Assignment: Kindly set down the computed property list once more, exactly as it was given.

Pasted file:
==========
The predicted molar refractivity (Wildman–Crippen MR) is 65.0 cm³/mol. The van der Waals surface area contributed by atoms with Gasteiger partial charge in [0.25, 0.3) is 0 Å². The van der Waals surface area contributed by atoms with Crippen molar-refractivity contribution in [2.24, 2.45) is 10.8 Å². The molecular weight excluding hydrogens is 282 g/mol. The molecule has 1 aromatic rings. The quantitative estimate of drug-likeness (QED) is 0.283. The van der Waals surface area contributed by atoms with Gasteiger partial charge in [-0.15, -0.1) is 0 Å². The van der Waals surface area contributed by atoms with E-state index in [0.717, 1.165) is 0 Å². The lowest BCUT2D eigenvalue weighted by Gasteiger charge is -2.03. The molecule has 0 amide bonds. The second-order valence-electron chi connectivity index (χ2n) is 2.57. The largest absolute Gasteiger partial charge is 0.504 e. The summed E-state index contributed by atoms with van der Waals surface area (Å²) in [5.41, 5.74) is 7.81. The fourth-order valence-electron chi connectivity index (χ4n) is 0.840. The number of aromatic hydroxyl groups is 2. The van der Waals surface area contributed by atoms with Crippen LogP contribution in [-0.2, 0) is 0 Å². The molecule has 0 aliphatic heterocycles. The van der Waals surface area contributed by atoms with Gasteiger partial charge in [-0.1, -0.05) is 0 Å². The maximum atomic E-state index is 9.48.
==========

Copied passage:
The predicted molar refractivity (Wildman–Crippen MR) is 65.0 cm³/mol. The van der Waals surface area contributed by atoms with Gasteiger partial charge in [0.25, 0.3) is 0 Å². The van der Waals surface area contributed by atoms with Crippen molar-refractivity contribution in [2.24, 2.45) is 10.8 Å². The molecular weight excluding hydrogens is 282 g/mol. The molecule has 1 aromatic rings. The quantitative estimate of drug-likeness (QED) is 0.283. The van der Waals surface area contributed by atoms with Gasteiger partial charge in [-0.15, -0.1) is 0 Å². The van der Waals surface area contributed by atoms with E-state index in [0.717, 1.165) is 0 Å². The lowest BCUT2D eigenvalue weighted by Gasteiger charge is -2.03. The molecule has 0 amide bonds. The second-order valence-electron chi connectivity index (χ2n) is 2.57. The largest absolute Gasteiger partial charge is 0.504 e. The summed E-state index contributed by atoms with van der Waals surface area (Å²) in [5.41, 5.74) is 7.81. The fourth-order valence-electron chi connectivity index (χ4n) is 0.840. The number of aromatic hydroxyl groups is 2. The van der Waals surface area contributed by atoms with Crippen LogP contribution in [-0.2, 0) is 0 Å². The molecule has 0 aliphatic heterocycles. The van der Waals surface area contributed by atoms with Gasteiger partial charge in [-0.1, -0.05) is 0 Å². The maximum atomic E-state index is 9.48.